While not yet law, there are compelling benefits to include existing buildings in the energy-efficiency net.
While there are, as yet, no mandatory reasons to include existing buildings within the energy-efficiency net, there are compelling benefits for ensuring that existing buildings are energy-efficient.
Mark Russell from IsoBoard explains that currently only new buildings and certain renovations must comply with the National Building Regulations (NBR) Part XA, as promulgated at the end of 2011, which regulate the designed energy efficiency of most building occupancy types.
“However, as existing building stock falls outside the current stipulations of the NBR, it will take many years before all buildings are rebuilt with energy-efficient operation as an objective,” he says. In the meantime, many building owners and users are missing out on the benefits related with energy-efficient buildings.
The big question: Why?
What opportunities are available to both commercial and residential building owners to introduce energy-efficient interventions, and what are the benefits that might motivate such actions?
According to Russell, in the absence of regulation, any intervention would be based on rational motivations, with benefits exceeding costs. While many national retail or high-profile institutions will improve their buildings to maintain brand image and achieve corporate objectives, other building owners and users will have a pure cost versus benefit focus when deciding what to do and why.
“As our core purpose is the thermal insulation of buildings, IsoBoard recommends that insulation is introduced to the point at which it makes a tangible difference to the comfort of building users, or to the total costs of heating or cooling space to protect products and occupants,” states Russell.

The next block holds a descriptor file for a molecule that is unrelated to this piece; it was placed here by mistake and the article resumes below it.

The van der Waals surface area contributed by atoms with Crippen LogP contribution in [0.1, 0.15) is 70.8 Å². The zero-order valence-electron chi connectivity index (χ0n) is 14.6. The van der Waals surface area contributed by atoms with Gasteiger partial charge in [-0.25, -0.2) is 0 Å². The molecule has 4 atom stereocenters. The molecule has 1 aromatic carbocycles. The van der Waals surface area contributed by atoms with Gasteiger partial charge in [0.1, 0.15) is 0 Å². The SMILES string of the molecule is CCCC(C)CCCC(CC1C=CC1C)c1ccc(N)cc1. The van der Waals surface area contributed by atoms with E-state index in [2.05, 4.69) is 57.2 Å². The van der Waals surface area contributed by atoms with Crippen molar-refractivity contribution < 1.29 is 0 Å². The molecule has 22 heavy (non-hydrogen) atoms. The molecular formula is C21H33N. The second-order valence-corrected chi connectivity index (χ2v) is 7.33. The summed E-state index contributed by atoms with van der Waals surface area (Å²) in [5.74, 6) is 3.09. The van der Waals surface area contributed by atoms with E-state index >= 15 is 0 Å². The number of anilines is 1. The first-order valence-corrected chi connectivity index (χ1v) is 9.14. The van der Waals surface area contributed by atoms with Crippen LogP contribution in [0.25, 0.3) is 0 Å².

“Where people are the main focus of the building, maintaining a comfortable environment is the primary driver of energy efficiency, reducing the need for energy-hungry heating and cooling interventions. Generally, most people feel comfortable in the temperature range between 20°C and 27°C,” he says.
More isn’t always more
To achieve this comfort range, a thickness of 40mm IsoBoard installed within the roof or as a ceiling will reduce heat flow inward and outward to make the interior sufficiently comfortable, with minimum heating or cooling. Adding additional thicknesses of insulation may make the internal temperature more consistent without actually raising or reducing the temperature significantly.
On any flat-topped building with a concrete roof slab, it can be installed above the waterproofing layer in the inverted roof application. The water-resistant properties of IsoBoard make it an appropriate solution for green roofing applications.
Where required by circumstances, IsoBoard can be fixed to exterior or interior walls, and plastered or lined to protect the installation. It can also be used externally around foundation perimeters, to achieve a similar effect as insulating the floor slab.
“It is definitely worth exploring the retrofit options for pre-NBR Part XA buildings that could be more comfortable and energy efficient,” Russell concludes.
Isofoam SA (Pty) Ltd
Tel: 021 983 1140